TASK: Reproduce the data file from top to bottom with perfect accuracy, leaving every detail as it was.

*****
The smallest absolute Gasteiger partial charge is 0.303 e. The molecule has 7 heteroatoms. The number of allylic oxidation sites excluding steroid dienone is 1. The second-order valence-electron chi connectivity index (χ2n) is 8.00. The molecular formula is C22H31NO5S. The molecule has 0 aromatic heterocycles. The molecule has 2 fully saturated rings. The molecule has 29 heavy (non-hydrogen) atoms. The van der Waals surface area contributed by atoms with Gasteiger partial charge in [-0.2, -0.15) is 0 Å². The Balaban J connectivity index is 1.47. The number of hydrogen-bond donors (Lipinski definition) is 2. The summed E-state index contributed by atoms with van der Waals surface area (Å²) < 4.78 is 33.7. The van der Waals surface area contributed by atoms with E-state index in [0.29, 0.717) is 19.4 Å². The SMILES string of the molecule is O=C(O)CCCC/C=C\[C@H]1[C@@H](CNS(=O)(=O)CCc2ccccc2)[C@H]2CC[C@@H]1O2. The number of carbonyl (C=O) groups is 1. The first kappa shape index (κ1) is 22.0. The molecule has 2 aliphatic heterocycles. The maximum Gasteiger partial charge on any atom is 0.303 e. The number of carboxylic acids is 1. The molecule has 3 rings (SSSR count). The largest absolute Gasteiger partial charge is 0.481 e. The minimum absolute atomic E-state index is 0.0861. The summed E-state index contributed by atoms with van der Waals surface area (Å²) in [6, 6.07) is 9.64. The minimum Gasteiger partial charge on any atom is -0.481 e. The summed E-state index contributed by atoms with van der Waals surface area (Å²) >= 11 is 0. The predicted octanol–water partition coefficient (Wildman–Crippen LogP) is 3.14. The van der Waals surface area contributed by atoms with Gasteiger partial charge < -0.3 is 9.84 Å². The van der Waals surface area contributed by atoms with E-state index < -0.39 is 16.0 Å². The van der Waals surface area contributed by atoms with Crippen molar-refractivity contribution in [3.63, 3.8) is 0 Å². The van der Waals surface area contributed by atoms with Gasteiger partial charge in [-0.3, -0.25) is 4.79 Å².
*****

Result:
The smallest absolute Gasteiger partial charge is 0.303 e. The molecule has 7 heteroatoms. The number of allylic oxidation sites excluding steroid dienone is 1. The second-order valence-electron chi connectivity index (χ2n) is 8.00. The molecular formula is C22H31NO5S. The molecule has 0 aromatic heterocycles. The molecule has 2 fully saturated rings. The molecule has 29 heavy (non-hydrogen) atoms. The van der Waals surface area contributed by atoms with Gasteiger partial charge in [-0.2, -0.15) is 0 Å². The Balaban J connectivity index is 1.47. The number of hydrogen-bond donors (Lipinski definition) is 2. The summed E-state index contributed by atoms with van der Waals surface area (Å²) < 4.78 is 33.7. The van der Waals surface area contributed by atoms with E-state index in [0.29, 0.717) is 19.4 Å². The SMILES string of the molecule is O=C(O)CCCC/C=C\[C@H]1[C@@H](CNS(=O)(=O)CCc2ccccc2)[C@H]2CC[C@@H]1O2. The number of carbonyl (C=O) groups is 1. The first kappa shape index (κ1) is 22.0. The molecule has 2 aliphatic heterocycles. The maximum Gasteiger partial charge on any atom is 0.303 e. The number of carboxylic acids is 1. The molecule has 3 rings (SSSR count). The largest absolute Gasteiger partial charge is 0.481 e. The minimum absolute atomic E-state index is 0.0861. The summed E-state index contributed by atoms with van der Waals surface area (Å²) in [6, 6.07) is 9.64. The minimum Gasteiger partial charge on any atom is -0.481 e. The summed E-state index contributed by atoms with van der Waals surface area (Å²) >= 11 is 0. The predicted octanol–water partition coefficient (Wildman–Crippen LogP) is 3.14. The van der Waals surface area contributed by atoms with Gasteiger partial charge < -0.3 is 9.84 Å². The van der Waals surface area contributed by atoms with E-state index < -0.39 is 16.0 Å². The van der Waals surface area contributed by atoms with Crippen molar-refractivity contribution in [3.63, 3.8) is 0 Å². The van der Waals surface area contributed by atoms with Gasteiger partial charge in [-0.3, -0.25) is 4.79 Å².